The Oct. 23 news story “Hillary Clinton pushes human rights, cooperation in Central Asia” quoted a senior U.S. official as stating that he believes that Uzbek strongman Islam Karimov is serious when he says he wants to introduce democratic reforms. I wonder which of Mr. Karimov’s actions gives the U.S. government this conviction.

You can’t find anything to justify it in this year’s State Department human rights report, or the 19 annual reports before it, which classify Mr. Karimov as one of the world’s most repressive rulers.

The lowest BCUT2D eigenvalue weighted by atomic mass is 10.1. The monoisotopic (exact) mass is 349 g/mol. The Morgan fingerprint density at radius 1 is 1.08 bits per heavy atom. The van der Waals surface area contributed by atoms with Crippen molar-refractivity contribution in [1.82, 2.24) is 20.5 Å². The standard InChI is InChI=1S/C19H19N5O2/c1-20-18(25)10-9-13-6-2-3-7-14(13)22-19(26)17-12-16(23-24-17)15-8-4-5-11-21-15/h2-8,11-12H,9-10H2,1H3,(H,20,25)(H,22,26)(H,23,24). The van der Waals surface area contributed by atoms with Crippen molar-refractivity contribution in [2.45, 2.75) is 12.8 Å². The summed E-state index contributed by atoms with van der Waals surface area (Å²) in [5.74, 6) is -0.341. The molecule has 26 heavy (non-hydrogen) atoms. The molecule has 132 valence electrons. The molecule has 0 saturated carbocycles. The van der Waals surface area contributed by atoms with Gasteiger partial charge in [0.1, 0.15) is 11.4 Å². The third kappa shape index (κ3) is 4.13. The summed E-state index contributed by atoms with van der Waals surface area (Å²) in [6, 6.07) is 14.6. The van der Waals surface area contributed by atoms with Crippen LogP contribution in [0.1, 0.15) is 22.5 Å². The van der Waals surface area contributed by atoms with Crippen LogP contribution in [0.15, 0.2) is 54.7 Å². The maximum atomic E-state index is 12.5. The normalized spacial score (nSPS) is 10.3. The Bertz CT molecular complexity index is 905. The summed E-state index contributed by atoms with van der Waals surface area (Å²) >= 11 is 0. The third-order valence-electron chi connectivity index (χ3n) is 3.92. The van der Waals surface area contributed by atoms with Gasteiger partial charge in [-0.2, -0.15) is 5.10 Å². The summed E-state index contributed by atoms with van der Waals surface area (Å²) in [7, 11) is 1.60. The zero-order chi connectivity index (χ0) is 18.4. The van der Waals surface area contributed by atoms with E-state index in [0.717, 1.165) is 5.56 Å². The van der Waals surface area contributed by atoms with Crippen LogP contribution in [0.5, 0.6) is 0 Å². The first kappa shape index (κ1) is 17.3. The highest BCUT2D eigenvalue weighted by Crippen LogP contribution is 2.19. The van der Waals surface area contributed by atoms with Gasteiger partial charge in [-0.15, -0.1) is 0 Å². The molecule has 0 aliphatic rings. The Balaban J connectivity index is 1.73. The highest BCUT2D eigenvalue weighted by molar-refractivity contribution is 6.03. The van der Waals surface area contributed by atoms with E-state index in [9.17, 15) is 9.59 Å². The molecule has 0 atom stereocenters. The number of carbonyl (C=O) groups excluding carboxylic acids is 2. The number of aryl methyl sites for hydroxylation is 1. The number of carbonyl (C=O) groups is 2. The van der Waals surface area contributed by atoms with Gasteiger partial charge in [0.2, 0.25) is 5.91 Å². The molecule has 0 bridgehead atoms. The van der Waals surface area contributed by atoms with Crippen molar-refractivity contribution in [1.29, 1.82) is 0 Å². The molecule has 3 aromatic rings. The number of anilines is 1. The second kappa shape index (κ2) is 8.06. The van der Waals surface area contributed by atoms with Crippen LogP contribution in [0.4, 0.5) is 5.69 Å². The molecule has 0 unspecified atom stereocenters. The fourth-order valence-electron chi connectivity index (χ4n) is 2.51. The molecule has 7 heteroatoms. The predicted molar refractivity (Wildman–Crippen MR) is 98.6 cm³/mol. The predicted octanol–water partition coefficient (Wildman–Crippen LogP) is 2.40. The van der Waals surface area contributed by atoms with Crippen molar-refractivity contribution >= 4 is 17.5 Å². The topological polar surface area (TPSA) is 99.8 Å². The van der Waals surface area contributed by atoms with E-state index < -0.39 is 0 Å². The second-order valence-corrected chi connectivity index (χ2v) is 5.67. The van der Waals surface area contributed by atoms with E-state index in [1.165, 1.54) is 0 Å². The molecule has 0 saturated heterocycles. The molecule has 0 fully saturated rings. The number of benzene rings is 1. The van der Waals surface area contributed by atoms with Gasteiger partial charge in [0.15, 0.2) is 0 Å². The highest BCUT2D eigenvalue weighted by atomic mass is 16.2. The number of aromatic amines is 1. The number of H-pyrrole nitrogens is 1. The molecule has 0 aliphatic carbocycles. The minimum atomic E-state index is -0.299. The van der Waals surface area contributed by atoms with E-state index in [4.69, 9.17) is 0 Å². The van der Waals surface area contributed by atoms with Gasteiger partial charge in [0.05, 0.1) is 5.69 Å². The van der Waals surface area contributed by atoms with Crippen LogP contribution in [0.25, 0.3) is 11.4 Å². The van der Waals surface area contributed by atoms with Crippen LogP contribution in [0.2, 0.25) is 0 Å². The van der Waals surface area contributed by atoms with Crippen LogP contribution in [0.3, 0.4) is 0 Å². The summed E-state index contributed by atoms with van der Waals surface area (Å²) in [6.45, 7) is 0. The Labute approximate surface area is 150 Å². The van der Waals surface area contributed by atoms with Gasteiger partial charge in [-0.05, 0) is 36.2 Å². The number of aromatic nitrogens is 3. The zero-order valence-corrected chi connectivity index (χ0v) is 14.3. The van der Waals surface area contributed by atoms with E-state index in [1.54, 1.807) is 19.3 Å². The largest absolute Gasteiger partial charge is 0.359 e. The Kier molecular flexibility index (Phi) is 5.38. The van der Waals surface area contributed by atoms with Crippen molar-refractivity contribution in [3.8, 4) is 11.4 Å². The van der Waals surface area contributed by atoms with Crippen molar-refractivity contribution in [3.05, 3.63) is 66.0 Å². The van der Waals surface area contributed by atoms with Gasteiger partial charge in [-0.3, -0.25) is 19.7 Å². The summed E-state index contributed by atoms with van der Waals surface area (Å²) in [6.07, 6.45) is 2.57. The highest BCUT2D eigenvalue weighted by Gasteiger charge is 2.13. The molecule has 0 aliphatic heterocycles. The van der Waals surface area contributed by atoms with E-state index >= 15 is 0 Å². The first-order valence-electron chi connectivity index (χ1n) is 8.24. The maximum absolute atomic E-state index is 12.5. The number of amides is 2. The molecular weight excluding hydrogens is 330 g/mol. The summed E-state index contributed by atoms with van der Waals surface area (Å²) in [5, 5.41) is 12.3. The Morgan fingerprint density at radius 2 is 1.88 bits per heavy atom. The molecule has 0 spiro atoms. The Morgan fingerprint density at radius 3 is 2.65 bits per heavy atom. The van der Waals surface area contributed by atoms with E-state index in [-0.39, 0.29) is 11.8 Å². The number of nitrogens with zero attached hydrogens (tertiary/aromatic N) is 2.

Nor is there any evidence in an Oct. 18 letter that Assistant Secretary of State Robert Blake sent to a coalition of nongovernmental groups protesting the Obama administration’s push for a waiver of congressionally mandated human rights conditionality, which had prevented the United States from providing military assistance to Uzbekistan since 2004. Mr. Blake wrote that the U.S. government does not think Uzbekistan has made “substantial or adequate progress” on human rights.

So why does a senior U.S. official now believe Mr. Karimov’s pious statements, against all the evidence of the Uzbek dictator’s past actions and previous official U.S. statements and reports? Is it because the United States needs Karimov to keep supplies flowing to Afghanistan?

Jeff Goldstein, Washington

The writer is a senior policy analyst at the Open Society Foundations.